Tuesday, 12 August 2008

Reading List

Recently, in her blog, fellow Doctor Who author Kelly Hale said that when she's writing something, she doesn't tend to read other books.

Different authors have different approaches - there's no right way and wrong way to do this - and I'm the exact opposite, throwing myself at crazy amounts of books.

Now, I quite understand a writer not reading while they are writing something of their own. But Kelly was celebrating the fact she'd finished writing and could get back to her stack of books. Any aspiring writer has to read, and read widely, for all sorts of reasons. You don't want to be able to boast, as Garth Marenghi does, that he's written more books than he's read.

Here's what I read in the four months or so I was writing The Eyeless, courtesy of the lovely and highly-recommended Library Thing website.

Reading List

Some of that is re-reading (I've lost count of the times I've read Name of the Rose, Kavalier and Clay and Casino Royale), very little of it is directly relevant to the book, some of those things are directly relevant to other things I'm working on. There are a couple of books in there that are pure research. And I was obviously on a James Bond and Iain Banks kick. Good luck trying to work out what The Eyeless is about from the list!


That Neil Guy said...

I was in the early stages of dating this amazing woman many many years ago when, in the midst of a phone conversation, on the way to making some point or other, I casually said to her, almost in parentheses, that of course to be a writer you have to be a reader -- where she stopped me cold and argued that point for the rest of the conversation. She thought you could be a great writer without ever having to read other books. I thought she was mad. The relationship soon fizzled. Ultimately, a good friend of mine ended up marrying her. Bless his heart. They later divorced. In retrospect, she wasn't so amazing after all.

That Neil Guy said...

Have you read Devil May Care yet? It's on my shelf but I haven't dived in yet.

Lance Parkin said...

Read it, loved it and my review's at:


Lance Parkin said...

Do you *have* to read a lot to be a good writer?

I think so, but I read a lot, so I would. I guess if you were writing something incredibly rooted in your own experience, you wouldn't have to read for research purposes ... but, surely, you'd still need to read to get a sense of perspective, to see what other people had done?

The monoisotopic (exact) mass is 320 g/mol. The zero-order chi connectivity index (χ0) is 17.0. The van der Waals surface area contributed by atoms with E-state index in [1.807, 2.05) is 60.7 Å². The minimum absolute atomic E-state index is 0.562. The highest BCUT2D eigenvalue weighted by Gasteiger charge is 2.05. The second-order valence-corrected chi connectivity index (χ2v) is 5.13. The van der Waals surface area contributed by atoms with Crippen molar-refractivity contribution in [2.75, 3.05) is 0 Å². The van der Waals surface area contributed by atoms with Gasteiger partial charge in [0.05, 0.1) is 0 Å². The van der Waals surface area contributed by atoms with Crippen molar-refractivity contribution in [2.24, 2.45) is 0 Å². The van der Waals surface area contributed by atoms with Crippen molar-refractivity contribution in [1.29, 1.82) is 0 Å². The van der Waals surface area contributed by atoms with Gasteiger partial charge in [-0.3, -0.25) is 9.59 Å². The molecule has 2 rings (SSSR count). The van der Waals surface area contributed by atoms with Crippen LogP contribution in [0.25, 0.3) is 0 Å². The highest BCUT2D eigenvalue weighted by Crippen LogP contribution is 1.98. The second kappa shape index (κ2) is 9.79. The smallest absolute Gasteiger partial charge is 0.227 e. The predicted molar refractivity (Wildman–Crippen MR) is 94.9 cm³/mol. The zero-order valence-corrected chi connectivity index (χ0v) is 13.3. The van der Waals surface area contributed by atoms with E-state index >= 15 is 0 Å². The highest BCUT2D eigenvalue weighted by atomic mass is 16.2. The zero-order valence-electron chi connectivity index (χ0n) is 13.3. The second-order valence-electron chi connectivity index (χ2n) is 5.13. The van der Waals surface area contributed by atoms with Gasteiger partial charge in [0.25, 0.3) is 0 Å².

Ultimately, I think it's incredibly presumptuous and arrogant to try to get people to read your stuff if you don't read yourself.

The great musicians, the great filmmakers ... they *immerse* themselves in it. The thing that always impresses me about the musicians I know - the good ones, anyway - is that they have incredibly eclectic tastes, they have a keen interest in all music.

If you read great books, you learn from great books. Hell, you learn from the lousy ones, too. Anyone who thinks they're already such a great writer that they don't need to learn ... I think, by definition, they're wrong.

They say you can never be too rich or too thin. Well, I'm not the exception to prove the rule, put it that way. But I'd add another: you can never have read enough books.

Mark Clapham said...

Kavalier and Clay is a wonderful book, but you found time to *re*-read it? That's a lot of time you have on your hands.

Also, Mason and Dixon took me around six to eight years to read, on and off.

Great restraint in linking the name Garth Marenghi to a youtube clip, and not http://beasthouse-lm2.blogspot.com/.


Lance Parkin said...

'Great restraint in linking the name Garth Marenghi to a youtube clip, and not http://beasthouse-lm2.blogspot.com/.'

The thought never even occurred to me <---- THIS IS A LIE

Nicholas Jackson said...

Gosh. When you said you read a lot of books, I believed you, but I didn't quite realise you meant that many. So far this year I've read 34 books (plus some mathematics papers and a load of comics), which I guess means I'm hovering somewhere around 20% of your reading rate. I'm impressed.

SK said...

I'd love to be able to keep reading while working on something, but when trying to juggle writing with a day job and a social life, something has to give. So it's not a deliberate choice so much as forced on me by necessity (I still watch TV, but that's because TV is less involving: I can watch a TV programme for an hour and then stop, whereas if I start reading a novel I might just get lost and not surface until it's far too late to do any writing). I have a bookmark halfway through Norwegian Wood that has been there since I started working on my current project and I despair of moving it forward until I either finish or give up.

I dream that if I ever were able to become a full-time writer, I would be able to read and write at the same time.

Garpu said...

Do you find that reading helps get the creative juices flowing? Normally I don't like to listen to a lot of music when I'm working on a piece (I'm a composer), but every once and awhile the right piece of music can spark what I'm working on. (As was the case with NIN"s "Ghosts I-IV.")

And having a wide variety of interests is so true. The cliche that a composer only listens to the genre he/she writes is tiresome.

Anonymous said...

I've found that my writing - what little I've done - is rather chameleonic: it takes on some of the essence of the popular culture I'm immersed in at the time. This has a tendency to result in rather second-rate pastiche. So if I were writing a major work, I think I'd try to avoid reading for the duration - or, if I couldn't stop myself, I'd try to read eclecticly.